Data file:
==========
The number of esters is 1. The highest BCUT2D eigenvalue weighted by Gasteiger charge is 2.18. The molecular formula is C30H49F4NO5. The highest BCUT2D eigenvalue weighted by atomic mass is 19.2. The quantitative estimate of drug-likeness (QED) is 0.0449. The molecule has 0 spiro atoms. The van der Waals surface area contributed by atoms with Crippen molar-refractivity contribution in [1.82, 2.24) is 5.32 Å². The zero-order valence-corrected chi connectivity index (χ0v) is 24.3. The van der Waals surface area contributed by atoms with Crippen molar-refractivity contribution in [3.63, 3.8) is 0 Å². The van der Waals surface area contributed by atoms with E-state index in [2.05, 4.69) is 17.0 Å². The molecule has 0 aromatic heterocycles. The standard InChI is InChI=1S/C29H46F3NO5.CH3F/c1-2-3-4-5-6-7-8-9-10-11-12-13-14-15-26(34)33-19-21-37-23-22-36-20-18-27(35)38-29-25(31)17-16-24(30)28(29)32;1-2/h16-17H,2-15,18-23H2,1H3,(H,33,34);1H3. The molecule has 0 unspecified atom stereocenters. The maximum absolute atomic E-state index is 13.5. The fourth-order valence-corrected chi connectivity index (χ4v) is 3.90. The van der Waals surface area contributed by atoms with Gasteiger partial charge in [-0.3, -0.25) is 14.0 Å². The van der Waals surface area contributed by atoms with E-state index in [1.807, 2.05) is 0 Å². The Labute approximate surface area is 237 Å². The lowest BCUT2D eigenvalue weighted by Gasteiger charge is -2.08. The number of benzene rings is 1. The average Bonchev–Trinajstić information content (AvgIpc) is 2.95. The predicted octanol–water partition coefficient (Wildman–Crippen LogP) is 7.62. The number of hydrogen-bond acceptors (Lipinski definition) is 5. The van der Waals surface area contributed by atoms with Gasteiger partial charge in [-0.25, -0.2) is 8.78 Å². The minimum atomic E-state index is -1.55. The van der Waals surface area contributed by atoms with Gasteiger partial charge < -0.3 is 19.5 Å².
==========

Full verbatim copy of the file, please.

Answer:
The number of esters is 1. The highest BCUT2D eigenvalue weighted by Gasteiger charge is 2.18. The molecular formula is C30H49F4NO5. The highest BCUT2D eigenvalue weighted by atomic mass is 19.2. The quantitative estimate of drug-likeness (QED) is 0.0449. The molecule has 0 spiro atoms. The van der Waals surface area contributed by atoms with Crippen molar-refractivity contribution in [1.82, 2.24) is 5.32 Å². The zero-order valence-corrected chi connectivity index (χ0v) is 24.3. The van der Waals surface area contributed by atoms with Crippen molar-refractivity contribution in [3.63, 3.8) is 0 Å². The van der Waals surface area contributed by atoms with E-state index in [2.05, 4.69) is 17.0 Å². The molecule has 0 aromatic heterocycles. The standard InChI is InChI=1S/C29H46F3NO5.CH3F/c1-2-3-4-5-6-7-8-9-10-11-12-13-14-15-26(34)33-19-21-37-23-22-36-20-18-27(35)38-29-25(31)17-16-24(30)28(29)32;1-2/h16-17H,2-15,18-23H2,1H3,(H,33,34);1H3. The molecule has 0 unspecified atom stereocenters. The maximum absolute atomic E-state index is 13.5. The fourth-order valence-corrected chi connectivity index (χ4v) is 3.90. The van der Waals surface area contributed by atoms with Gasteiger partial charge in [-0.3, -0.25) is 14.0 Å². The van der Waals surface area contributed by atoms with E-state index in [1.807, 2.05) is 0 Å². The Labute approximate surface area is 237 Å². The lowest BCUT2D eigenvalue weighted by Gasteiger charge is -2.08. The number of benzene rings is 1. The average Bonchev–Trinajstić information content (AvgIpc) is 2.95. The predicted octanol–water partition coefficient (Wildman–Crippen LogP) is 7.62. The number of hydrogen-bond acceptors (Lipinski definition) is 5. The van der Waals surface area contributed by atoms with Gasteiger partial charge in [-0.25, -0.2) is 8.78 Å². The minimum atomic E-state index is -1.55. The van der Waals surface area contributed by atoms with Gasteiger partial charge < -0.3 is 19.5 Å².